According to the latest installment of CoreLogic’s monthly Loan Performance Insights Report, nationally 5.3 percent of mortgages were in some stage of delinquency during December 2017. That figure includes mortgages in foreclosure. The total is exactly the same percentage as a year prior in December 2016.
The foreclosure inventory rate—a measure of the share of mortgages in some stage of the foreclosure process—was down in December, dropping from 0.8 percent to 0.6 percent year-over-year. That 0.6 percentage has actually been holding steady since August 2017, holding fast at the lowest foreclosure inventory rate since June 2007. The December 2017 rate was also the lowest December percentage since December 2006.
December’s early-stage delinquency (between 30-59 days past due) rate clocked in at 2.3 percent, 0.1 percentage points above both November 2017 and December 2016. For delinquencies between 60-89 days past due, the December rate was 0.8 percent, down from 0.9 percent in November 2017 but up slightly over December 2016’s 0.7 percent. Serious delinquencies (90+ days overdue) came in at 2.1 percent, compared to 2.3 percent in December 2016. December 2017’s serious delinquency rate was the lowest for the month of December since December 2006.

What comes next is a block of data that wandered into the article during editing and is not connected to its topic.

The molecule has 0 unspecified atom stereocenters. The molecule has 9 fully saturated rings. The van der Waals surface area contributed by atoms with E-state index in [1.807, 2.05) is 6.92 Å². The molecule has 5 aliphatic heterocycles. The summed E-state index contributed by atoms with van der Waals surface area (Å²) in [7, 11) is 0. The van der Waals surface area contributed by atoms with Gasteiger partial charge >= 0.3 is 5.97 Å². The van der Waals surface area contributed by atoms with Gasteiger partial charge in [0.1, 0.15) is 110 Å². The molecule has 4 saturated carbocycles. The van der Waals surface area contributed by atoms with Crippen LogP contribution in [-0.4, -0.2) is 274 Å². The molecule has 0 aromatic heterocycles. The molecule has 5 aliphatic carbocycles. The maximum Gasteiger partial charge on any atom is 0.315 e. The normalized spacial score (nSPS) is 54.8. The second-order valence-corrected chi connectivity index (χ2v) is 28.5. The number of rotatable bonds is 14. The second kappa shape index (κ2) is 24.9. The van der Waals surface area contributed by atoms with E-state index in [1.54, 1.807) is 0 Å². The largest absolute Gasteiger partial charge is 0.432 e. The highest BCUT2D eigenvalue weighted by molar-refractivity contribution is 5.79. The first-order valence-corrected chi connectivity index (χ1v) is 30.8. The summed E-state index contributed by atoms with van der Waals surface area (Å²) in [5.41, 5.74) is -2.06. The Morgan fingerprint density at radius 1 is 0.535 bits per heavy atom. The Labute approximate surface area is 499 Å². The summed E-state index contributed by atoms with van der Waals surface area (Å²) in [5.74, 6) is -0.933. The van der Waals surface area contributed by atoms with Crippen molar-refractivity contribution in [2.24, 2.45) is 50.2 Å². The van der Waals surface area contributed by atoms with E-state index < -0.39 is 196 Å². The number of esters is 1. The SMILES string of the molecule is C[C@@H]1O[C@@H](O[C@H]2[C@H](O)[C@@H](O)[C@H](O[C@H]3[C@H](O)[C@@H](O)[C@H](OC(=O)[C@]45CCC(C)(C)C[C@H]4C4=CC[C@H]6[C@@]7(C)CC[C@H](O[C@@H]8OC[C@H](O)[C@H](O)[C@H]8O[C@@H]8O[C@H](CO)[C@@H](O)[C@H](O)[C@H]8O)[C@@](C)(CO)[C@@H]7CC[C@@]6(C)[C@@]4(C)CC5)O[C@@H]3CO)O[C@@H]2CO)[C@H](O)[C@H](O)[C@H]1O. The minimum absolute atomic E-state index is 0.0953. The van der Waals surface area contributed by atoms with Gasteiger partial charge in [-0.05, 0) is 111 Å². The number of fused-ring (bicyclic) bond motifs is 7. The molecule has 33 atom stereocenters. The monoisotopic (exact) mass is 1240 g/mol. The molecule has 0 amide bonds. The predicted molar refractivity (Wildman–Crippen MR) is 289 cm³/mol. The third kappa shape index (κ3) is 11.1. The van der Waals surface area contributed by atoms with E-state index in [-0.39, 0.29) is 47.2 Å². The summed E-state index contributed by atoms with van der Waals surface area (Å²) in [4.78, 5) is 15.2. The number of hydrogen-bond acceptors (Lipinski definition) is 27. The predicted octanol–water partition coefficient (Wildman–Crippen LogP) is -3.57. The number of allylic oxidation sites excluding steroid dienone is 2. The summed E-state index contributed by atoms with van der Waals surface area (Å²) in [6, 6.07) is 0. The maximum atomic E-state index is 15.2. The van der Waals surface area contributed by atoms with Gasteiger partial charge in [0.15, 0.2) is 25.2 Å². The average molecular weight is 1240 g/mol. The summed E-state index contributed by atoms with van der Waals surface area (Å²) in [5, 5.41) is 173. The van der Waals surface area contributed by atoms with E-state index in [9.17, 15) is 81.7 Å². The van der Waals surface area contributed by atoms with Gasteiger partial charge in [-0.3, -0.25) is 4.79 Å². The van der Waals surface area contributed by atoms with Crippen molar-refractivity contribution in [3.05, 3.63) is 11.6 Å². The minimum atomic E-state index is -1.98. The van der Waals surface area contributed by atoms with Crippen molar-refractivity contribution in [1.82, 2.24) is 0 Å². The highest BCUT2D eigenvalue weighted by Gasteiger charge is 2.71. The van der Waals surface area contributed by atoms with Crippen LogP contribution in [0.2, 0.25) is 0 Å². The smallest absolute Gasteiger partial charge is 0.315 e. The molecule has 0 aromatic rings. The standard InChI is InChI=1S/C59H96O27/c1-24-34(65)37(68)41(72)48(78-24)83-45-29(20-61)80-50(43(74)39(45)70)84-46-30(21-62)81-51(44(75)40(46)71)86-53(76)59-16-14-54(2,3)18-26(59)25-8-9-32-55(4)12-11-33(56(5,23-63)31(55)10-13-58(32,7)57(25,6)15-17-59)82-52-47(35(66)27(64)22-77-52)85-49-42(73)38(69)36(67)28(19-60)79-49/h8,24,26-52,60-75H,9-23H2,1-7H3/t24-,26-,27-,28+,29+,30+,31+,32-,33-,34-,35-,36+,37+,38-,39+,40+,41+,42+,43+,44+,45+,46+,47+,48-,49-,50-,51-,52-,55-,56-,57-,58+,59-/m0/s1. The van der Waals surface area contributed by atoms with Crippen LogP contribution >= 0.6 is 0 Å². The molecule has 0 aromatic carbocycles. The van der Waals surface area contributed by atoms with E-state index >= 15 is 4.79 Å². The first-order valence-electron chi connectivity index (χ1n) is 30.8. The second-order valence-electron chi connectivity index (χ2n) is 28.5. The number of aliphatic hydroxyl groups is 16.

Dr. Frank Nothaft, CoreLogic’s Chief Economist, explained that, even months later, delinquency rates are still feeling the effects of last year’s natural disasters. “The wildfires in Sonoma and Napa counties began October 8 and destroyed or damaged thousands of homes. Two- and three-month delinquency rates have spiked in these two counties, more than doubling between October and December. The aftereffects of Hurricanes Harvey, Irma, and Maria continue to appear as well. Serious delinquency rates in the Houston and Miami metropolitan areas doubled between September and year-end and quadrupled in the San Juan area of Puerto Rico.”
CoreLogic also reports on transition rates as mortgages pass from one stage of delinquency to another. The transition rate for mortgages moving from current to 30 days past due was 1.1 percent in December 2017. That transition rate peaked in November 2008 at 2 percent.
“The effect of the wildfires and hurricanes on delinquency transition rates was all too clear in our latest analysis,” said Frank Martell, President and CEO of CoreLogic. “In Sonoma and Napa counties, both 30-to-60 day and 60-to-90 day delinquent transition rates in December were more than double what they had averaged the prior year. Likewise, neighborhoods affected by hurricanes have seen a jump in transition rates in the months immediately following. These natural disasters have stalled or reversed the decline in 30-to-119 day delinquency rates that we had seen previously.”